1. Value a long term philosophy over short term gains
2. Eliminate Waste
3. Eliminate Overburdening
4. Eliminate Unevenness – Level Loading
5. Build a culture of stopping to correct problems as soon as they are discovered and of doing the work correct the first time.
6. Use standardized work as the foundation of continuous improvement and employee empowerment.
7. Utilize visual controls to bring abnormal conditions to the surface.
8. Use only reliable, tested equipment that serves your people (people should not serve machines).
9. Grow leaders from within who have a detailed understanding of their work and can teach both their work and the business system to others.
10. Develop exceptional individuals and teams that follow the philosophy of the company’s business system.
11. Challenge your network of suppliers and help them to improve.
12. Go to the Gemba (the actual place the work is done) to thoroughly understand the situation.
13. Use Nemawashi to build consensus and consider all facts and viewpoints, but once consensus exists, execute the decision rapidly.
14. Become a learning organization through deep self-reflection and never ending continuous improvement.
Information Technology / Information Systems are something of a controversial tool to some Lean / CI practitioners, because in the past they tended to drive non-value added practices and worked against lean techniques such as kanban and visual management. That was the old world. In today’s world, many ERP systems are designed to not only avoid working against lean, but are a key tool in scaling lean from a model-cell scale to an enterprise scale or even supply chain scale. Here’s a Shingo Prize winning resource that discusses ways to leverage IT in a Continuous Improvement program:
One element of a Corporate Lean Business System is the Continuous Improvement of Standard Work. Under this umbrella lies the body of knowledge exemplified by the Toyota Production System and various practitioners who have studied TPS. The framework for CI to Standard Work is the PDCA cycle (Plan-Do-Check-Act).
In our implementation, the Check phase includes 2 steps. First, the improvement is checked at the Gemba to ensure that it achieved its desired affect or at least moved in the correct direction. Improvements are required to affect at least one of the following:
- Improve safety
- Improve quality
- Improve delivery (eg. shorter lead-time)
- Reduce cost (eg. shorter cycle time or direct cost savings of some other kind)
Certain improvements are required to go through a second step, which we call our shop floor validation process. This involves personnel with a broader scope of authority and/or downstream personnel to see the bigger picture and ensure there are no unintended consequences caused by the improvement.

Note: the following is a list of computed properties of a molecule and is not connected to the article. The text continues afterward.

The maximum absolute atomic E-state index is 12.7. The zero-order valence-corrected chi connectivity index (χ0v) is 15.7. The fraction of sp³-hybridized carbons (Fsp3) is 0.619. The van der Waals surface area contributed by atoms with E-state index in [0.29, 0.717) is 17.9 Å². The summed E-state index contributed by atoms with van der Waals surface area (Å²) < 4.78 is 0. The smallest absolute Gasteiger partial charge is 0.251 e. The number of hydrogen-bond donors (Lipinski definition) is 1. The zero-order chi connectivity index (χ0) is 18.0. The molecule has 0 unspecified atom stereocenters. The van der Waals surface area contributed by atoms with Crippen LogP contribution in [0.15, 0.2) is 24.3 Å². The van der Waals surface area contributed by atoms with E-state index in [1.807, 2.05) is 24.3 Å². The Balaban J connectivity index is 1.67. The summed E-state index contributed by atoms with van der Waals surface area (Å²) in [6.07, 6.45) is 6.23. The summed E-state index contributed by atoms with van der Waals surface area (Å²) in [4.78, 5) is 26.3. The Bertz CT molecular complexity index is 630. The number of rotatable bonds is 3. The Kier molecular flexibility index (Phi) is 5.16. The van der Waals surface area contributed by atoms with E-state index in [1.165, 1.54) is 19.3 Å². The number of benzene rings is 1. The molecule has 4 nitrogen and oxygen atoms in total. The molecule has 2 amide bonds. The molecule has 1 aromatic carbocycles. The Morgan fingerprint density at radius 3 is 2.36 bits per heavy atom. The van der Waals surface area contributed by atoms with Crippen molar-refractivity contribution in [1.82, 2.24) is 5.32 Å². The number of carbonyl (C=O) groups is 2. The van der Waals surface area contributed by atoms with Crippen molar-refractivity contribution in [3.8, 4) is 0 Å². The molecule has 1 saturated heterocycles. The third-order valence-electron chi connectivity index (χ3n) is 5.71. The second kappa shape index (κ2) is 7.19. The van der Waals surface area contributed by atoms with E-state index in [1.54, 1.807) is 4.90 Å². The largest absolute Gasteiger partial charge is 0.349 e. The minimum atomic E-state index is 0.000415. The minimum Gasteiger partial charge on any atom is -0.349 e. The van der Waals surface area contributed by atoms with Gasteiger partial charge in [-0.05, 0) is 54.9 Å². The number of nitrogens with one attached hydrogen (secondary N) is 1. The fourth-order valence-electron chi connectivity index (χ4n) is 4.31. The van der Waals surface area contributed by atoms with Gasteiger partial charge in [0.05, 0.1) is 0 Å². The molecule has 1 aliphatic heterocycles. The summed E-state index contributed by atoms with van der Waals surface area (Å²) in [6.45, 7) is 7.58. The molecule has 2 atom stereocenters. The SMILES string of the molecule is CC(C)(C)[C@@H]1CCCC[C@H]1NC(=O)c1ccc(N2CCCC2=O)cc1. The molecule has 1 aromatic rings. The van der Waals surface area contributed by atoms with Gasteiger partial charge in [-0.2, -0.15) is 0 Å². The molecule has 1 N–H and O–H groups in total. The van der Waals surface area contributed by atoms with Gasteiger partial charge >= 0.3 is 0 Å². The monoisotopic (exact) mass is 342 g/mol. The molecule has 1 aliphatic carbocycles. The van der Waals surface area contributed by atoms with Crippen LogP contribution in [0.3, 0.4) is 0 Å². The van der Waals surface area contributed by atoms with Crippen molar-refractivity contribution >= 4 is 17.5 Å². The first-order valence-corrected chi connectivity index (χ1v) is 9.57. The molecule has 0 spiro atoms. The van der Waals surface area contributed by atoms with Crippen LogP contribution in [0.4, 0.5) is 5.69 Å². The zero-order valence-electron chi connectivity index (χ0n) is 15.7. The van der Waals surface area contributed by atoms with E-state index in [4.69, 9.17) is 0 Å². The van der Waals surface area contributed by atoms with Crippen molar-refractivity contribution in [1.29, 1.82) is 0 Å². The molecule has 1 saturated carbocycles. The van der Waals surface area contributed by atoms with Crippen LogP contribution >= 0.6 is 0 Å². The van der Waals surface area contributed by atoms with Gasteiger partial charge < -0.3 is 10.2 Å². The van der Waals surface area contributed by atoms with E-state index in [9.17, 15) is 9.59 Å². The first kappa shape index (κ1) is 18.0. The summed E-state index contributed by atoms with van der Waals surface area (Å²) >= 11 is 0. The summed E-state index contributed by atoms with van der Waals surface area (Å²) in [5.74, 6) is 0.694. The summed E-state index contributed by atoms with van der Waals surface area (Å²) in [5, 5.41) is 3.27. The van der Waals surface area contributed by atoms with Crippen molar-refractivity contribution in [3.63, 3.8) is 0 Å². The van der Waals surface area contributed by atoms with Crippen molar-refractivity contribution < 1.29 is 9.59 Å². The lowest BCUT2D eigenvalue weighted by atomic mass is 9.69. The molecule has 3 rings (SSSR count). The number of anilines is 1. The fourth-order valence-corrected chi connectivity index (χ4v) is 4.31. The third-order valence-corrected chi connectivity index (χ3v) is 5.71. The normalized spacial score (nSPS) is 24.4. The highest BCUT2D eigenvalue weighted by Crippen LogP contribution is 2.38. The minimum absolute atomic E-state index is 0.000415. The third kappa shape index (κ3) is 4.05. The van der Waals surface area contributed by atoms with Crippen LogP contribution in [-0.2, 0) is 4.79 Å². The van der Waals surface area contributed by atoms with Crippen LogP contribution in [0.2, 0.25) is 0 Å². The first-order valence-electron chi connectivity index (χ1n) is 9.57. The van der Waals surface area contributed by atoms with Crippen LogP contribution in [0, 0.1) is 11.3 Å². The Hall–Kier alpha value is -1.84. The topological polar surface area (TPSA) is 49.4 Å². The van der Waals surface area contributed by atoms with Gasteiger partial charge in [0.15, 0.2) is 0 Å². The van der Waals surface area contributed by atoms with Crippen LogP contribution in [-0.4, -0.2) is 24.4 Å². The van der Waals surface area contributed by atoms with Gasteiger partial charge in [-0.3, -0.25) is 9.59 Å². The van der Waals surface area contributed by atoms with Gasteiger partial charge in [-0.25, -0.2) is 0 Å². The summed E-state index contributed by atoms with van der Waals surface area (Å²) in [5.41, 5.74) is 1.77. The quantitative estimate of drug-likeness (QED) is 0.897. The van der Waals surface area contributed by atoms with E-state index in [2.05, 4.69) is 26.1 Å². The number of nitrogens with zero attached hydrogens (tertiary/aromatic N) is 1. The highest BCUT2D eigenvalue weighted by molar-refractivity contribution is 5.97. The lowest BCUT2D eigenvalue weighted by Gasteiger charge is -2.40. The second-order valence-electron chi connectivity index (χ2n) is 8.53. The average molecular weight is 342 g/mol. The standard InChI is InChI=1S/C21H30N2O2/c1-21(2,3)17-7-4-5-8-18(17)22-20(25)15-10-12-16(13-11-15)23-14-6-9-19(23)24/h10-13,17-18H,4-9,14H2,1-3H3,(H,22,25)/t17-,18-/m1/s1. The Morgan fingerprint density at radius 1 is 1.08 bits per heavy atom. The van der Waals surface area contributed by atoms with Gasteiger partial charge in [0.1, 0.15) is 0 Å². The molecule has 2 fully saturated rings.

Improvements that are validated then become institutionalized within our business system. When we standardize a process, the following elements help to anchor it in place:
- A standard work combination sheet is developed or updated
- ISO work instructions are updated if required – this triggers our training process to re-train employees to the new method and generates training records and random process auditing checks.
- The improvement is logged in our ERP system and posted in our Sharepoint portal incuding pictures etc..
- Changes in cycle time are communicated to our Sustaining Engineer to update routings which affect costing and
In this post, I’ll describe the elements of the sytem we are developing at my current company. Our company develops gas risers, valves, fittings and meter-sets for utilities across the United States. At the time I started with them, they already had many years of success with talented Industrial Engineers and Lean practitioners reducing waste in many key areas of the businesses.
The downside is the improvements were all done by a few key people and were not sustained at the operational level when the project teams moved on to the next challenge. They were all project based and did not have the effect on the overall culture that was desired by top management. Finally, there was no communication and leveraging of experience between the facilities.
So, we implemented a corporate wide business system based on the Toyota Production System as well as Six Sigma techniques. To allocate scarce resources we adopted a strategic planning process called Hoshin Kanri to prioritize and align our initiatives with our mid-term corporate goals. We also leveraged the documentation and auditing infrastructure of our ISO-9001 certified quality management sytem to standarize the new techniques as they were successfully proven and adopted.
As the architect of the program, I looked for a succinct way of tying all these programs together and summarizing the pillars of the system. The approved elements are:
- The Continuous Improvement of Standard Work
- The Development of People
- The Voice of the Customer
Each of those elements will be discussed in upcoming posts.
In my current position I’m developing both the company’s Lean Six Sigma program and a Sharepoint web portal to support and manage the implementation across 3 facilities in different states. This blog will discuss the elements of the system and seek feedback on what should be included. It’s my intention to develop a second, commercial version to offer for sale or subscription to the public as part of a Lean consulting business.